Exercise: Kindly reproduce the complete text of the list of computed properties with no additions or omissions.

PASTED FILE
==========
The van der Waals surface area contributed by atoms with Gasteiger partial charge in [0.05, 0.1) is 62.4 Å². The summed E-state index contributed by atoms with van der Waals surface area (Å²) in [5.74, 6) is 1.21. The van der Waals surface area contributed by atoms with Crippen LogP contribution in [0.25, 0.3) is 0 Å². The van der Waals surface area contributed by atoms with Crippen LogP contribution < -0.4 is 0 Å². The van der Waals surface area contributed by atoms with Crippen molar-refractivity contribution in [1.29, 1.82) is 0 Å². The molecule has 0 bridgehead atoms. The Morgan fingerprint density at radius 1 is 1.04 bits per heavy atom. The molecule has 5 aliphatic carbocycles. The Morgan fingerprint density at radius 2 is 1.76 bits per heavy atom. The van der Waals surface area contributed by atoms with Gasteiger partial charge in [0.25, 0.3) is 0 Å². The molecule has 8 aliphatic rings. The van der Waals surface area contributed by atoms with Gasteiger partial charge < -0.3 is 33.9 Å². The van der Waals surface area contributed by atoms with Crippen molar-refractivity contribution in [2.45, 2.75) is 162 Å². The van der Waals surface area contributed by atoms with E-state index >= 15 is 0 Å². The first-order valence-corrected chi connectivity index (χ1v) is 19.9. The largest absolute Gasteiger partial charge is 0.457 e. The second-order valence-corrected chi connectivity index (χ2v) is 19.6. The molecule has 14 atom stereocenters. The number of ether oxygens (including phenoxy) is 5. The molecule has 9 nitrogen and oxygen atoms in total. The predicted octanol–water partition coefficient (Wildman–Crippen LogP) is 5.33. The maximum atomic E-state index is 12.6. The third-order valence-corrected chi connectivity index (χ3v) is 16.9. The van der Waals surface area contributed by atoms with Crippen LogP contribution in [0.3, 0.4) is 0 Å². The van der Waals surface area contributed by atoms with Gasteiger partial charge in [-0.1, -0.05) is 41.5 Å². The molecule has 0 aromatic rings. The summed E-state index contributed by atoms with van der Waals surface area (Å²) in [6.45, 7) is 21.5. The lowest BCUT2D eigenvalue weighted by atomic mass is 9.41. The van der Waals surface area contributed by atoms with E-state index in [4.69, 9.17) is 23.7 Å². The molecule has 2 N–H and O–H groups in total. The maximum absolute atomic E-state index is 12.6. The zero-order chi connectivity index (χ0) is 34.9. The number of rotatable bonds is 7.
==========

The van der Waals surface area contributed by atoms with Gasteiger partial charge in [0.05, 0.1) is 62.4 Å². The summed E-state index contributed by atoms with van der Waals surface area (Å²) in [5.74, 6) is 1.21. The van der Waals surface area contributed by atoms with Crippen LogP contribution in [0.25, 0.3) is 0 Å². The van der Waals surface area contributed by atoms with Crippen LogP contribution < -0.4 is 0 Å². The van der Waals surface area contributed by atoms with Crippen molar-refractivity contribution in [1.29, 1.82) is 0 Å². The molecule has 0 bridgehead atoms. The Morgan fingerprint density at radius 1 is 1.04 bits per heavy atom. The molecule has 5 aliphatic carbocycles. The Morgan fingerprint density at radius 2 is 1.76 bits per heavy atom. The van der Waals surface area contributed by atoms with Gasteiger partial charge in [0.25, 0.3) is 0 Å². The molecule has 8 aliphatic rings. The van der Waals surface area contributed by atoms with Gasteiger partial charge < -0.3 is 33.9 Å². The van der Waals surface area contributed by atoms with Crippen molar-refractivity contribution in [2.45, 2.75) is 162 Å². The van der Waals surface area contributed by atoms with E-state index >= 15 is 0 Å². The first-order valence-corrected chi connectivity index (χ1v) is 19.9. The largest absolute Gasteiger partial charge is 0.457 e. The second-order valence-corrected chi connectivity index (χ2v) is 19.6. The molecule has 14 atom stereocenters. The number of ether oxygens (including phenoxy) is 5. The molecule has 9 nitrogen and oxygen atoms in total. The predicted octanol–water partition coefficient (Wildman–Crippen LogP) is 5.33. The maximum atomic E-state index is 12.6. The third-order valence-corrected chi connectivity index (χ3v) is 16.9. The van der Waals surface area contributed by atoms with Crippen LogP contribution in [0.3, 0.4) is 0 Å². The van der Waals surface area contributed by atoms with Gasteiger partial charge in [-0.1, -0.05) is 41.5 Å². The molecule has 0 aromatic rings. The summed E-state index contributed by atoms with van der Waals surface area (Å²) in [6.45, 7) is 21.5. The lowest BCUT2D eigenvalue weighted by atomic mass is 9.41. The van der Waals surface area contributed by atoms with E-state index in [4.69, 9.17) is 23.7 Å². The molecule has 2 N–H and O–H groups in total. The maximum absolute atomic E-state index is 12.6. The zero-order chi connectivity index (χ0) is 34.9. The number of rotatable bonds is 7.